One of the puzzling aspects of the arguments over Brexit is the way that the EU single market and the customs union have been spun as something sinister from which we need to escape, so that we can be free to trade with the rest of the world. Together they secure frictionless trade with our largest export market, and attract foreign direct investment into the UK, creating – according to Government figures, 1,600 jobs a week in 2016. Why has this powerful contributor to UK prosperity suddenly become a ‘protectionist cartel’ or something that ‘dissuades’ us from trading outside the EU (as the Deputy Chairman of the Conservative Party asserted on a recent ‘Any Questions’)?
I was a British diplomat for nearly 40 years and spent a fair proportion of that time promoting British trade and attracting foreign investment – particularly from Japan. Membership of the single market and the customs union was a magnet as far as the latter task was concerned, and no hindrance to the former.
Firstly, exports. We sell around £10billion – goods and services – to Japan every year: power generation equipment, machinery and pharmaceuticals, as well as Scotch whisky and financial services. In value added terms, it’s our 7th largest market, unsurprisingly when we remember that it’s the third largest economy in the world.
The EU is about to finalise a free trade agreement with Japan, the initial discussions on which started over seven years ago. This will increase EU exports to Japan – now around £50billion – by up to a third. All EU exporting countries – which includes us until March next year – will benefit. We have a better chance of negotiating a bilateral free trade deal after Brexit with Japan than with some countries. But we must not kid ourselves that the Japanese will simply cut and paste the existing deal: they will want to explore what concessions they can get from us that they couldn’t secure in a negotiation with 28 member states first.
And once we are out of the existing framework, we shall no longer benefit from the concessions that the EU has already negotiated. The key point is that being in the customs union and single market does not hold us back – as Germany, the third largest exporter in the world, demonstrates. Neither we nor they are waiting for the right to sign bilateral trade deals before trading with the world. Of course we want to sell more. But trade is as much a function of world economic flows and geography as it is of Governments’ efforts to boost it through trade treaties and marketing campaigns. That is why, although the share of UK exports to the EU as a proportion of our trade with the world is falling slightly, they still represent over 40% of total flows – around £240billion a year.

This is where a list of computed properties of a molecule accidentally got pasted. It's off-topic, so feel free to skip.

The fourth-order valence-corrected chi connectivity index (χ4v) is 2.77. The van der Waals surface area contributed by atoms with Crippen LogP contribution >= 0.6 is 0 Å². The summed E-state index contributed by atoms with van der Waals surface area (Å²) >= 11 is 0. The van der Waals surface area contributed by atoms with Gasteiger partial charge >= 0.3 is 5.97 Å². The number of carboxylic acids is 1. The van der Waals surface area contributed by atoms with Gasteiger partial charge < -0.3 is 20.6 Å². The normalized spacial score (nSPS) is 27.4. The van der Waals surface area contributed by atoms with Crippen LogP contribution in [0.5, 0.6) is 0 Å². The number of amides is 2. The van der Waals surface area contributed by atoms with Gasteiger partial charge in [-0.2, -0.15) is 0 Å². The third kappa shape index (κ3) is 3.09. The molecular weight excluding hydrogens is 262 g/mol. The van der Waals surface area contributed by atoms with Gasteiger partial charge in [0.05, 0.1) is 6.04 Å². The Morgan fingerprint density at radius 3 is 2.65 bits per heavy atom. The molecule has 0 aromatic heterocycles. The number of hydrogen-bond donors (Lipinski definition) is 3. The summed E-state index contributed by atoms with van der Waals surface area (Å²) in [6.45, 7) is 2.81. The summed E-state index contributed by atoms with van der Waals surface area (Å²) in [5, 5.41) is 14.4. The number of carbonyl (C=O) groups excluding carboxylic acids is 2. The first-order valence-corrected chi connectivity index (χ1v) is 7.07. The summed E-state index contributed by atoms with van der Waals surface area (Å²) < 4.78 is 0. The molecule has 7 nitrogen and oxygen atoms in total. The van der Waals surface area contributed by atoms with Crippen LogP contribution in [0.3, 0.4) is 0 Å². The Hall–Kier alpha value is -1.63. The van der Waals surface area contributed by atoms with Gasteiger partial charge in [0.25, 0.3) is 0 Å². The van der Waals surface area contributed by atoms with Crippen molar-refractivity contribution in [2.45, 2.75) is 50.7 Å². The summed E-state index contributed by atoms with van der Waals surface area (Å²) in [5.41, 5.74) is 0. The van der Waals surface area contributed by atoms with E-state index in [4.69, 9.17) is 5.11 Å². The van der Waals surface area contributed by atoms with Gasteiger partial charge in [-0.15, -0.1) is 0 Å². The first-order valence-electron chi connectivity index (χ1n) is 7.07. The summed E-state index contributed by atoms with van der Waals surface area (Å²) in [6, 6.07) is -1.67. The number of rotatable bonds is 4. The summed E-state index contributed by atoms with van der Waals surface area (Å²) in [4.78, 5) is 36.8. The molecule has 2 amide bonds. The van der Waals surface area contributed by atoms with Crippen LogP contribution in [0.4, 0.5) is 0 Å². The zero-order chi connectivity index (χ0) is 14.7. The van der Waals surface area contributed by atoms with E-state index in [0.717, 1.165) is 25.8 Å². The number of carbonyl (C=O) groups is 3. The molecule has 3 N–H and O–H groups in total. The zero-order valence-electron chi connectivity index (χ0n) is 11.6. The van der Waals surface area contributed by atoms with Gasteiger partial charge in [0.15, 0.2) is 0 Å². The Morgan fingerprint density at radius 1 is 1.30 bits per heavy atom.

And the importance of the existing arrangements for attracting investment is even greater. Over the last forty years, Japanese investment in the UK has grown to over 1,000 companies creating more than 140,000 jobs directly and many more hundreds of thousands in supply chains. It was Mrs Thatcher who first spearheaded this inward investment drive, with Nissan and the other car companies in the 1980s. The crucial selling point was that these investors would become British companies, selling into Britain’s largest export market through the customs union. This ability to trade without friction is as important today as it was then.
Nowhere is this as obvious as in the automobile industry. The Japanese car companies in the UK have literally millions of transactions every month with their European supply chains. None of these have to be reported for customs purposes while we are inside the customs union. That is the arrangement that the Japanese – and every country whose companies help to make Britain a centre of international investment - want to preserve in whatever new regime we negotiate after Brexit.
Hard-line Brexiteers, who see ‘taking back control’ of every political and economic lever as the fundamental objective, will object to anything resembling a customs union. These are political arguments. But in the real world of investment projects, new factories, component supply chains operating to ‘just in time’ disciplines, and jobs, these choices are less binary. The existing arrangements help to support Britain’s punching its economic weight in the world. We are not held back by our inability to sign bilateral trade deals. Dispensing with the benefits we currently enjoy would be an act of self-harm. And if the answer to that is simply that maintaining the current regime should make us wonder why we are leaving the EU in the first place, all one can say is – what a very good question.
David Warren is a former ambassador to Japan, an Associate Fellow of Chatham House and an adviser to Migration Matters Trust